In Ireland, EV charging network provider EasyGo launched a partnership with telecoms company Eir to replace 180 public telephone booths with EV rapid charging points. Around €10 million are to be invested in the plan, and results are expected in January.
For the initiative, DC rapid charger from the Australian company Tritium will be used that can add “100 kilometres of range to an electric vehicle in less than 20 minutes”, according to the organisers.
Currently, Ireland has an EV population of around 10,000 vehicles, “which amounts to less than 0.5% of the national fleet.” These numbers will not grow unless charging infrastructure is expanded significantly. Currently, the EasyGo network comprises about 1,200 charging points. This will definitely need to scale up before the Irish planned ban on internal combustion engine sales in 2030. This also does not mark this first initiative in Ireland to convert existing infrastructure to suit the needs of a changing mobility network.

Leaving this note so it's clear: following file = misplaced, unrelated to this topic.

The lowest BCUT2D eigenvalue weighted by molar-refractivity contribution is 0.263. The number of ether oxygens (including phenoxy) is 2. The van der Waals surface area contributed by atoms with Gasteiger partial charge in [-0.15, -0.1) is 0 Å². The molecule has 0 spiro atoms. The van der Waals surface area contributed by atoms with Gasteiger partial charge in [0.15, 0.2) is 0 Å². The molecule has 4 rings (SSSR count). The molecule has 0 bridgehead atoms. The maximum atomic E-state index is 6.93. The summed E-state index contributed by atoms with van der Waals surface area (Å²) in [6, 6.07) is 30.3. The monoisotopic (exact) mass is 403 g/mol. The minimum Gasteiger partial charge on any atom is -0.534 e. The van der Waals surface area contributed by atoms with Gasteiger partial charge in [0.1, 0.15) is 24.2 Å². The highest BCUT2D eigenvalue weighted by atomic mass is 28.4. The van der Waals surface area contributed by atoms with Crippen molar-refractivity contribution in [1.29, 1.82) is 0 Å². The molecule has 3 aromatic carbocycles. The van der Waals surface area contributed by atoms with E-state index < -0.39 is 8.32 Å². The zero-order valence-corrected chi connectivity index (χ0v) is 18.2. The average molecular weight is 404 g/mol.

“100 kilometres of charge would cost less than €5, said Gerry Cash, Director of EasyGo, adding: “The important thing for electric vehicle driving is that people can charge at home at the night rate, but they have the comfort of knowing that they can charge when they’re out and about and return and not have that ‘range anxiety’.”
“Replacing our little-used legacy infrastructure with state-of-the-art Rapid Chargers will make the transition to electric vehicles a viable alternative for thousands of people across the country, further driving forward the decarbonisation of Ireland and helping to meet our climate targets,” Carolan Lennon, CEO of Eir said.
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